He is, indeed, very loving toward people and very playful, which we use a lot in the movie. And also, the nice thing about rescuing an animal — a dog — is that when I go to shelters and such, I have a sense of what the animal’s going to be like in general. That’s the advantage of getting a dog who’s older. You get to see that personality a little bit.
Bark: Was this Cosmo’s first movie?
De Cagny: No, he had already done “Hotel for Dogs,” which was really helpful. He had already been in front of the cameras and knew all the basics. The main thing for me was to see what Mike [Mills] had in mind for this movie. I just fell in love with the way he wanted the dogs to act, which was to behave naturally, no tricks; I like that the most, too. It also comes from the energy of your dog and the type of dog he is — his personality in general. Cosmo’s a very gregarious, outgoing little dog who loves people and loves to be a Terrier, which gives me a lot to work with. His preparation was to spend a lot of time with Ewan [McGregor] and Mélanie [Laurent]. Really, to spend a lot of time with Mike. It starts at the top.
Bark: What’s your ideal working relationship when it comes to the human actors?De Cagny: I was so fortunate that Ewan loves dogs, and therefore was willing to do whatever it took to work with Cosmo. When actors are willing to spend time and take over … that’s the way I like to work; I like to be away from the relationship, to become just a background for the dog instead of a primary trainer. I’ll end up carrying the food and the toys and all that stuff. With Ewan, I saw that the bond could be established pretty well, and I slowly but surely distanced myself from their relationship. Often, I wasn’t even in the shot with them — I didn’t want to be in the dog’s eye line.
Bark: Were there other dogs on the set?
De Cagny: I always take advantage of a set situation to train my other dogs, and that’s what I did this time as well. I had, among others, a Collie named Lincoln, and I let everyone take him for walks. He would hang out with Mike a lot. Again, I try to train so that the dog doesn’t panic when I’m out of the picture. First, I want them to have fun on the set because people are sweet and they get all kinds of attention, and second, to know that they’re safe and not be anxious when they don’t see their trainer.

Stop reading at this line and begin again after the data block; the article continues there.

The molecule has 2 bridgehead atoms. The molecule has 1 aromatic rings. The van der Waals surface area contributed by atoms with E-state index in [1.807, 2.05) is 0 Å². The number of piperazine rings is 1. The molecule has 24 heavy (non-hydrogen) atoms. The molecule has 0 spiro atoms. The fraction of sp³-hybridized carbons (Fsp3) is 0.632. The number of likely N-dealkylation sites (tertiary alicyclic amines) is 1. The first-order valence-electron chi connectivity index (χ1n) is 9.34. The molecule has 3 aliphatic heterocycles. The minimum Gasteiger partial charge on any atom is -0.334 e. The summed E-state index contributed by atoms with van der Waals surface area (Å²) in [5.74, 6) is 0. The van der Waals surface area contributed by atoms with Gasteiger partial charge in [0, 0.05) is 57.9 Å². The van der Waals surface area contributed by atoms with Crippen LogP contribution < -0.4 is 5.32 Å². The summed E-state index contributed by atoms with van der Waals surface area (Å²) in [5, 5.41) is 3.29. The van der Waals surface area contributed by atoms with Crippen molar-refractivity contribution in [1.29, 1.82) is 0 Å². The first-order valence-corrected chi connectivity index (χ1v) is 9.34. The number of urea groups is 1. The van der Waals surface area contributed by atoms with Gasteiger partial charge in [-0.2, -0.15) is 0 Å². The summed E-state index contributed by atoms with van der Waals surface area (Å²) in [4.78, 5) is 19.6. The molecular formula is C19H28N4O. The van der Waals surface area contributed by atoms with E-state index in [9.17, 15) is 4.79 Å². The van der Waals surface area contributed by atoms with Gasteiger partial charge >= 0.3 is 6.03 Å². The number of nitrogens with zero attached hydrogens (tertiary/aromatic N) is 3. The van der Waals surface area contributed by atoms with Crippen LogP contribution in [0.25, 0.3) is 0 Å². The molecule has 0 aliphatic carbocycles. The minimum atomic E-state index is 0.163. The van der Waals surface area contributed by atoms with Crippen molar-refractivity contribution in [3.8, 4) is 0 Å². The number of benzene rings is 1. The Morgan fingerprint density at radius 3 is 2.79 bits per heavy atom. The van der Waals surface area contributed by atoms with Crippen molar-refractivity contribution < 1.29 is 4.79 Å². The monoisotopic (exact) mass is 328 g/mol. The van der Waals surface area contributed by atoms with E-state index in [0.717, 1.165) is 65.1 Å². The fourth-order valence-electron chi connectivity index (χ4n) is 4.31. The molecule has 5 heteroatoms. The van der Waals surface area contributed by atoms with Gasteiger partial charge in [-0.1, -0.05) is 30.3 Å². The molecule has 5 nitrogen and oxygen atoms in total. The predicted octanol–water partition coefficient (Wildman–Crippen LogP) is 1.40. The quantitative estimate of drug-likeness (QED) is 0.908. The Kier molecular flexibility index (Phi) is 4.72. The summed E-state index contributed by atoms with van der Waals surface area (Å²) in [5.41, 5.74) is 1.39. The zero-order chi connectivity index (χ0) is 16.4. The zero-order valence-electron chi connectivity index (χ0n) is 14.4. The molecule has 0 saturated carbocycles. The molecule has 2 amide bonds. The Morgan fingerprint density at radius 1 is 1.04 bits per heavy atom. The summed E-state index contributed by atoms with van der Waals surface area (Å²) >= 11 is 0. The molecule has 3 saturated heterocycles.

Bark: How would you describe your approach to training?
De Cagny: Basically, it reflects the type of person I am, which is loose and free. Of course, you follow rules, but it’s nice to be able to be spontaneous. Most people like to be prepared, and I have to be prepared with the training and foundation and all that. But I like the spontaneity of what’s going to happen and dealing with it in the moment. I’m self-taught — I learned by intuition and by being around dogs. I like to work with their personalities, and my personality, which, again, is not formal. Really, I learn from my animals. It’s kind of like cooking — you see what’s in the fridge and you make something out of it. I never quite know exactly how I’m going to get something done; I take my cues first from my animals and then from the director. [In some situations] I can’t do that, and it’s difficult for me to be robotic. I understand that sometimes, that’s the way it is, but it doesn’t match the type of training I like to do. On the other hand, you can’t go on set with a dog and just have fun. You have to have the foundation.
Bark: How did Cosmo get along with Christopher Plummer?
De Cagny: Oh, that was interesting. I had to finish another movie, so I got there a week or so after they started, and another trainer had already established a relationship with Christopher and the dog. I had never met him and at first I heard that he was a little standoffish. But, as I normally do, in our very first scene, I introduced myself.